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From Mars with an Apple

Last year, poco.lit. published some articles on Afrofuturism, Africanfuturism, and speculative fiction. This year, we’re pleased to publish some short pieces of creative writing that speculate on alternative futures on and of the African continent.

She took a bite off her apple that she had brought with her from Mars. The apple looked from a distance rather large and juicy compared to the ones in grocery stores. This was one of the many food products that flourished well in Mars’ soils, and was enrichened by the fresh water she discovered there and made accessible to the Martians – the natives of Mars – as well as the human inhabitants from Earth who had been relocating to Mars over the last ten years. All eyes were turned to Prof. Nina Mbote and her team of space scientists during their yearly visits to Earth. She explained at press conferences about life on Mars, the harmonious coexistence of humans and Martians. She told of how Mars was becoming a home away from home for humans. The highlight of her public appearance would always be when she read out the names of the hundred humans who had won the lottery to travel to Mars, and would go back with the space team on their return space flight back to Mars.

Prof. Nina Mbote, a geophysicist, who grew up in a small town in Chad, discovered water in the Sahara Desert while conducting geophysical explorations inside the Earth’s crust. The image of the Sahara had changed ever since, as it had become the greenest part of the Earth as the equatorial rain forest expanded, engulfing a landscape that was once as dry as the bones scattered on the desert sands. She later joined the Sub-Saharan Space Society (SSSS) in their space mission to Mars, where she employed the geophysical findings from her Sahara exploration in detecting and excavating fresh water in liquid form from the crust of Mars, fulfilling a fundamental requirement to support human inhabitancy on the planet. Advanced agricultural technology had enabled huge crop plantations on Mars, which produced healthy and bountiful harvests from Mars’ unpolluted soils and climate.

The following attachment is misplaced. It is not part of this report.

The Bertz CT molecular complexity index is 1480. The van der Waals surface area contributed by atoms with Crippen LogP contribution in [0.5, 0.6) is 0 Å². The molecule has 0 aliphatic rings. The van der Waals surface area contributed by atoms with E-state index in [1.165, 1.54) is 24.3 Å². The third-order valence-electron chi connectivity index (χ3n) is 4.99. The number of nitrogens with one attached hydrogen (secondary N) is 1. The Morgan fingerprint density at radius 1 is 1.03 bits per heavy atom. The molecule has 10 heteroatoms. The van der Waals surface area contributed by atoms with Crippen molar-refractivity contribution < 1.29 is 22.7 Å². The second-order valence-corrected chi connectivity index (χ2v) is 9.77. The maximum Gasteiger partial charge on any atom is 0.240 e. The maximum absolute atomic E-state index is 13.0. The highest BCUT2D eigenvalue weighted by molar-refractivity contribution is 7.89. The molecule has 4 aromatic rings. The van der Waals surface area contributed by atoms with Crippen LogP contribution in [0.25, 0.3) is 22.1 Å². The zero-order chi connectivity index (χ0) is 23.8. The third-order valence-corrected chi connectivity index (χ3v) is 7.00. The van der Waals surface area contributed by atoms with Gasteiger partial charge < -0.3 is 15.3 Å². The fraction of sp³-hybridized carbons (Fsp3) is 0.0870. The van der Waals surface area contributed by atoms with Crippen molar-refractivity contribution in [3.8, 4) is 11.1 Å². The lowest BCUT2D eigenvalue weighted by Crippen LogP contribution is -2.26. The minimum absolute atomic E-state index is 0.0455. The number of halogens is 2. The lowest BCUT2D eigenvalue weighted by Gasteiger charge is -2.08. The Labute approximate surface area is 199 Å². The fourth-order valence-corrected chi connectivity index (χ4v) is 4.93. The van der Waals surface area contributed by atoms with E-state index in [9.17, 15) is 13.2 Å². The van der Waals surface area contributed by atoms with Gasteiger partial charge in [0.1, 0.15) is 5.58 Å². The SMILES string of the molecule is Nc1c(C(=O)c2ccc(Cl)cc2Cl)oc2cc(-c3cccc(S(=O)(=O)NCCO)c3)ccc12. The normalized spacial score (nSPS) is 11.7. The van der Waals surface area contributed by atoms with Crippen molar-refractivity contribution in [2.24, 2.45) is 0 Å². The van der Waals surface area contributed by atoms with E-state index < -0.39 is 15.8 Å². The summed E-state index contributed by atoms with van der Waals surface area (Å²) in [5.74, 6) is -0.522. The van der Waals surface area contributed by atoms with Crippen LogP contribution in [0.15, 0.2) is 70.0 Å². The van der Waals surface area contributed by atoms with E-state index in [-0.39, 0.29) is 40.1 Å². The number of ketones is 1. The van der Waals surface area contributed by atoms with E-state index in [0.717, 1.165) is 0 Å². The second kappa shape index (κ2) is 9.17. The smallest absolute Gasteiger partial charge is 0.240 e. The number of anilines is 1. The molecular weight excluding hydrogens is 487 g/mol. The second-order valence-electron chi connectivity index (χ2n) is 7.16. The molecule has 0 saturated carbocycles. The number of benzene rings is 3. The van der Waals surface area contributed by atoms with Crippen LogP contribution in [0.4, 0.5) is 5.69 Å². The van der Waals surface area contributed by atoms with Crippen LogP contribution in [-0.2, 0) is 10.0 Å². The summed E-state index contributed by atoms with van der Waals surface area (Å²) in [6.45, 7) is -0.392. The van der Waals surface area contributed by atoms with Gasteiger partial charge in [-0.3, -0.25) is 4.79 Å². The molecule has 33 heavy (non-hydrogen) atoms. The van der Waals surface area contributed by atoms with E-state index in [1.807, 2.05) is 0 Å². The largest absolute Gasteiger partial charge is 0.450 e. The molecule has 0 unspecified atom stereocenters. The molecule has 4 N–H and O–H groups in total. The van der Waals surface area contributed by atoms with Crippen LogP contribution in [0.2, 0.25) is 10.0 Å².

The Sub-Saharan Space Society had its hub in the Kalahari, and pioneered in the commercial space transportation of humans and Martians between the two planets. Their modern space infrastructure manifested in the sophisticated space planes painted in colourful African print and patterns, which had become the symbol connecting the two planets. Space tourism had gathered much demand, which saw daily flights to the ISS, weekly space flights to the moon and fortnightly flights through space to Mars: all of these, blasting off from the SSSS-Hub in the Kalahari. Space scientists from the University of Kalahari had further developed nuclear fission, facilitating efficient and adequate propulsion of the space plane during the long journey through space.

It was dusk as the hundred winners of the lottery to Mars from all corners of the Earth boarded the space shuttle “Afromars AM 735” from the Kalahari Space Hub. Prof. Nina Mbote and her Martian family were the last to board as they waved backed to spectators on the viewing platform. Despite being the laureate of many different prizes and honours, she was for many the figure of interplanetary co-operations: her family was made up of interplanetary species, who were well adapted for living conditions both on Earth and on Mars. The milestones of space exploration were not only present in her geophysical findings, but also incorporated in the bodies of her children, the new hybrid species tightening the ties between humans and Martians.

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